Sarah Lawrence acknowledges that once a person is diagnosed as having a learning disability that qualifies for protection under the Americans with Disabilities Act (ADA), the disability is normally viewed as lifelong. However, the severity and manifestations of the disability may change over time. The provision of reasonable accommodations and services is based on the assessment of the current impact of the individual’s disability on his or her academic performance; therefore, it is in the best interest of the individual to provide recent and appropriate documentation. For the purposes of documenting a learning disability, testing must generally have been completed within the past five years.
IV. A qualified professional must provide the documentation.
Professionals conducting assessments, rendering diagnoses of specific learning disabilities (LD) and making recommendations for appropriate accommodations must be qualified to do so. Comprehensive training and relevant experience working with adolescent and adult populations are essential. Competence in working with culturally and linguistically diverse populations is also essential. The name, title, and professional credentials of the evaluator, including information about license or certification as well as the area of specialization, employment, and state in which the individual practices should be clearly stated in the documentation. It is not appropriate for professionals to evaluate members of their own families.
V. Recommendation(s) for accommodations and services.
It is important to recognize that accommodation needs can change over time and are not always identified through the initial diagnostic process. Conversely, a prior history of accommodation, without demonstration of a current need, does not, in and of itself, warrant the provision of a similar accommodation. The documentation should include specific recommendations for accommodations that are appropriate at the postsecondary educational setting, as well as an explanation of why each accommodation is recommended. The particular profile of the applicant's strengths and weaknesses must be shown to relate to functional limitations and the requested accommodation(s). Where possible, the evaluator should link suggested accommodations to specific academic task demands. If no prior accommodations were provided, the evaluator must include a detailed explanation as to why no accommodations were used in the past and why accommodations are needed at this time. A school plan such as an IEP or a 504 plan, though useful information as to past accommodations, in and of itself is not sufficient documentation. It may be included as part of the comprehensive report.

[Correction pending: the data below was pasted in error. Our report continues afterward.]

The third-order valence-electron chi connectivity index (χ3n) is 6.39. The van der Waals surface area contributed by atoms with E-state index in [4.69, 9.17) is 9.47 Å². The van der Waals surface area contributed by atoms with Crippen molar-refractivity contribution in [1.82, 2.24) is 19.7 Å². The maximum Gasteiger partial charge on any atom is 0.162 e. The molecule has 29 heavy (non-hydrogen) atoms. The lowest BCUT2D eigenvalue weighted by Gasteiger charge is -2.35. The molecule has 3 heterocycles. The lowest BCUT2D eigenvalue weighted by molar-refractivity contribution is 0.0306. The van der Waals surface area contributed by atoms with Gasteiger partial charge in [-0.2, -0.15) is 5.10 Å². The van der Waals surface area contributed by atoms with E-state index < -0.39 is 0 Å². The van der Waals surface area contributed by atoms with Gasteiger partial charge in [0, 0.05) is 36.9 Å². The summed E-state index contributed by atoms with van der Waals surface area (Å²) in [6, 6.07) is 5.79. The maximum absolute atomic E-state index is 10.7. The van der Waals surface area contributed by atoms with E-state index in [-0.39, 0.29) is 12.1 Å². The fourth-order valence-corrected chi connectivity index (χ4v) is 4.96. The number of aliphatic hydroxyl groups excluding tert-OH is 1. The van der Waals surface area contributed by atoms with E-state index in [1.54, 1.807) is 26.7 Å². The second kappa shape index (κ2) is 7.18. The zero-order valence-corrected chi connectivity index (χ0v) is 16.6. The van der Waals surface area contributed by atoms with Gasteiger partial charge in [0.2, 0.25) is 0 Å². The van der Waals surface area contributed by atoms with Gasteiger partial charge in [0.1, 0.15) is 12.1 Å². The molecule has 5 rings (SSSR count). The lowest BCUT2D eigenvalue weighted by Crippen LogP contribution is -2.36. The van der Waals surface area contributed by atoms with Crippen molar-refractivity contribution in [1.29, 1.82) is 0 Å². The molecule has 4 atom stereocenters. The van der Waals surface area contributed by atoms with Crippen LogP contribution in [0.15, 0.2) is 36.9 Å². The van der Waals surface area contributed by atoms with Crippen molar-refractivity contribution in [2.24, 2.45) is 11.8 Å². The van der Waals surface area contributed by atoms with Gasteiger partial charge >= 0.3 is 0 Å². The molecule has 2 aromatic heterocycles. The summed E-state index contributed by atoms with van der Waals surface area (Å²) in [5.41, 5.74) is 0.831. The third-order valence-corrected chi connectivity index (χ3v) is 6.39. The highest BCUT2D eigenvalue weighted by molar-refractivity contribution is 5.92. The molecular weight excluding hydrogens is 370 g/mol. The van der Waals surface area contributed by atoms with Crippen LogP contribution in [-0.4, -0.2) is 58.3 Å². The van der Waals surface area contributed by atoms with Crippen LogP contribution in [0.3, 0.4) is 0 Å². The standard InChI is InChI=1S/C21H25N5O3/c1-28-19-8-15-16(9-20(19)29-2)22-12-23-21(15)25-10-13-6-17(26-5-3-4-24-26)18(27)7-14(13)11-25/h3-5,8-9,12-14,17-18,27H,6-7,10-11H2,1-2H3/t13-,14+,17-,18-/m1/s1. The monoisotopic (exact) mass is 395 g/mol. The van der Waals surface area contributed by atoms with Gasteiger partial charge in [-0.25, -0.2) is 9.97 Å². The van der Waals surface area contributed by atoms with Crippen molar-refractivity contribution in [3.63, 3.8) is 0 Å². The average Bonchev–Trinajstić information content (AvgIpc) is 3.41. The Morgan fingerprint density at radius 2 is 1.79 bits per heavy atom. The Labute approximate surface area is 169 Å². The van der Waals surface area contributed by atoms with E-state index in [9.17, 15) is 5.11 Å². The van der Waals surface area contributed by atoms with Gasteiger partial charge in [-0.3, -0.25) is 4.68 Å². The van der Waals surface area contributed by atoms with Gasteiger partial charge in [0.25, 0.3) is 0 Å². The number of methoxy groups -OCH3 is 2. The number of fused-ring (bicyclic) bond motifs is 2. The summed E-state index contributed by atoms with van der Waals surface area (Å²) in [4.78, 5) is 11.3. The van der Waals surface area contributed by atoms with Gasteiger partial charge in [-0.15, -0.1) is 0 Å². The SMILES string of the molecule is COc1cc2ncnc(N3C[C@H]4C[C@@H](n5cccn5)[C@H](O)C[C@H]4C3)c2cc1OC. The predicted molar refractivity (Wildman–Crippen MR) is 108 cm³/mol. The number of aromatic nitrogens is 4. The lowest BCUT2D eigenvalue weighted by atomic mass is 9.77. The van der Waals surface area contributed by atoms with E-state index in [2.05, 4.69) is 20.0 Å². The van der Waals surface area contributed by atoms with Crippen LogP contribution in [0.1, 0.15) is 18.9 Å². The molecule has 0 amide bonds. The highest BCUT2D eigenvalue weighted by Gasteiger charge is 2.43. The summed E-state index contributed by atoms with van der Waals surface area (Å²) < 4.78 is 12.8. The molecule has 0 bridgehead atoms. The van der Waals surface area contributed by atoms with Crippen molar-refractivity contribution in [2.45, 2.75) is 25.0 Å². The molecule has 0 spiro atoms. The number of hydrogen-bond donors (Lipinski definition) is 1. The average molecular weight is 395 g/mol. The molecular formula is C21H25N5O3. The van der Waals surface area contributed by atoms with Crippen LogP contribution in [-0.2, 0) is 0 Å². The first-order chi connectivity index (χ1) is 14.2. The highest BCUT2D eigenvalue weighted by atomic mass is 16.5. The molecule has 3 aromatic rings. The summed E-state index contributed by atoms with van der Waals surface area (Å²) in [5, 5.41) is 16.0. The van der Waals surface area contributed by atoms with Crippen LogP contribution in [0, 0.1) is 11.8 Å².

The documentation is confidential and will be used only for the purpose of enabling the College to provide the student with appropriate supportive academic accommodations and services. No part of the documentation will be released without the student’s written consent.
VII. Documentation should be sent to:
Polly B. Waldman
Associate Dean of Studies and Disability Services
Sarah Lawrence College
One Mead Way
Bronxville, New York 10708
Guidelines adapted from Educational Testing Services (2007). Policy Statement for Documentation of a Learning Disability in Adolescents and Adults, Second Edition.
Questions? Please contact Polly Waldman, Associate Dean of Studies and Disability Services, at (914) 395-2235 or email@example.com.